Source: ByteTree; CoinMetrics. Public data and ByteTree BTC network demand model investing in ETH since 2016.
This will not be repeated with such heroic results in the future. The law of large numbers suggests future crypto bull markets will be lesser than seen in the past. Nevertheless, I am confident that the ByteTree approach will see continued success and outperformance.
We don’t actually need ETH data to thrive. We just need to know that the coast is clear by studying BTC and trade the altcoins that show strength during such times.
BTC is the “beta” of the space (like the S&P 500 is for equities). The “alpha” (excess return) comes from stock picking. We do this both quantitatively (data) and qualitatively (research).
This is our plan, but yes, we will keep on adding new data sets.
As I wrote last week, Quant (QNT) currently stands out, but with the tide going out, better to watch and learn more about QNT than to jump straight in. When BTC finds support, we’ll flash the green light.
BTC tests the 20-day low. The dead cross (30-day moving average below the 200-day) is now clear.
Source: Bloomberg. Bitcoin with max-min and moving averages over the past six months.
The 200-day moving average is still rising but won’t be for long unless BTC can get back above $42,000 and stay there.
This important trendline currently sits at $23,000. The good news is that it rises at 110% per year since 2013. I ignore pre-2013 data as it is too good to be true, but this line continues to be effective until proven otherwise. I would think a break below $31,000, should it happen, will see this area provide support.
Source: Bloomberg. Bitcoin with long-term 110% trendline since 2013.
There are no guarantees BTC does break. It may bounce, but I feel it would take a piece of good news (the Pope or Warren Buffett buys Bitcoin etc.) as the current network data remains weak. This cycle appears tired, and China leaving the party is bad news.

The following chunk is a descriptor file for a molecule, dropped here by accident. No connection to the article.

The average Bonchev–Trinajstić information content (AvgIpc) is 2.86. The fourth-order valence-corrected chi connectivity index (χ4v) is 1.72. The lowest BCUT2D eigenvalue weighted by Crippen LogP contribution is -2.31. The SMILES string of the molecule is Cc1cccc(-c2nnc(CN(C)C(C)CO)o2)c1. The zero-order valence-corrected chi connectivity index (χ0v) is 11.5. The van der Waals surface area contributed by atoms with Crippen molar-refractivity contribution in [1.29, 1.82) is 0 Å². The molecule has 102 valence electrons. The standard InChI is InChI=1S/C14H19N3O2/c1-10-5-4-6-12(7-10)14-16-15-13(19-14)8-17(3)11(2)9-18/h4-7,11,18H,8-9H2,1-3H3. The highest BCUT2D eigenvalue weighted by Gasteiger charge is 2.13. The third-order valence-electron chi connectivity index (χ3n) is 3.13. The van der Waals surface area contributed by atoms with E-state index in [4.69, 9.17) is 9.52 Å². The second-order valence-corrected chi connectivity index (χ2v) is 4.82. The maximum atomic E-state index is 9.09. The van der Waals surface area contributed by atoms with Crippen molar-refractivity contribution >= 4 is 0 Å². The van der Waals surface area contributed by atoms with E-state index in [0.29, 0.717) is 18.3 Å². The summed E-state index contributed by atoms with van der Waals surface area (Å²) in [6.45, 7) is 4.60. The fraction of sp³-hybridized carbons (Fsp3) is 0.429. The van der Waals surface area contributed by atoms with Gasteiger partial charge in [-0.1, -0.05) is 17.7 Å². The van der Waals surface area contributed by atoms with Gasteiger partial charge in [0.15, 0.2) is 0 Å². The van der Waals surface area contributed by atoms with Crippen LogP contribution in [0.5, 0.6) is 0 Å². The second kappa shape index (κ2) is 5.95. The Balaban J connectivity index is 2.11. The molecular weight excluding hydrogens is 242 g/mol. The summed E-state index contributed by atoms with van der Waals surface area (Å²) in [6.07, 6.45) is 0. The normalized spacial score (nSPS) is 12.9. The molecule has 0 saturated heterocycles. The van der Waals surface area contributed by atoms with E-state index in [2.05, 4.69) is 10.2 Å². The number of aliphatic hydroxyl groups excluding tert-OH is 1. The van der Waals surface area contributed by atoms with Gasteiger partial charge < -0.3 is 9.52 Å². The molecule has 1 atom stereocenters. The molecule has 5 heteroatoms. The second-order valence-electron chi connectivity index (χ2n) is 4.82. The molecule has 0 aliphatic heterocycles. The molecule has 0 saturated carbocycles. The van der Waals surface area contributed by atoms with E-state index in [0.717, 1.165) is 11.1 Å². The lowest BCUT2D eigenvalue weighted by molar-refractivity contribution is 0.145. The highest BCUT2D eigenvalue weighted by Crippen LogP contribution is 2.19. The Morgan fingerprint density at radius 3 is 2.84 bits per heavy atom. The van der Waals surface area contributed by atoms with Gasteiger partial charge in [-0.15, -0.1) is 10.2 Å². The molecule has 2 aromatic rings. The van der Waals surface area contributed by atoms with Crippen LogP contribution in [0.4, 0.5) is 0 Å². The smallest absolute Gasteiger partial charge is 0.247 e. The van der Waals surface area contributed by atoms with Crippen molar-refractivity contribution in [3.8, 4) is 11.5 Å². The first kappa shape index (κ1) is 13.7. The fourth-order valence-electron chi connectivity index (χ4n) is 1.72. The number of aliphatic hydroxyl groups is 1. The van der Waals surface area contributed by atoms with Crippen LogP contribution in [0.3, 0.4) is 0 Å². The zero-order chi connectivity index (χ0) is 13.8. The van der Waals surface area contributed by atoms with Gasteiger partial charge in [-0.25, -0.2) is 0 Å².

I want to reiterate that rising velocity demonstrates that coins move more quickly when prices are low. That’s bullish when it happens and is often seen after violent selloffs such as late 2018 and March 2020.
Velocity remains low
When it is absent, we have tended not to see V-shaped corrections such as March 2018 and September 2019. More velocity will be bullish.
The one thing holding back the network is the rising block interval. The miners have slowed down as the ban from China bites. The current level of difficulty is too harsh, given the level of mining hash power. The blocks should arrive every 10 minutes (600 secs), but that is rising again.
The blockchain slows
Source: ByteTree. Average blocktime over the past 52 weeks.
If you go to “raw” on ByteTree Terminal, the average block interval over the past 24 hours is shown under “Blockchain health”. The average block time was 839 seconds yesterday.
Expect a sharp downward difficulty adjustment, the third in a row. This isn’t something we would normally see during bull markets.
Source: ByteTree. Block generation vs blockchain difficulty over the past 52 weeks.
The US money supply growth exploded last spring, and it must have driven many people to Bitcoin. The downturn over the past two months is less talked about, but it’s a fact of life.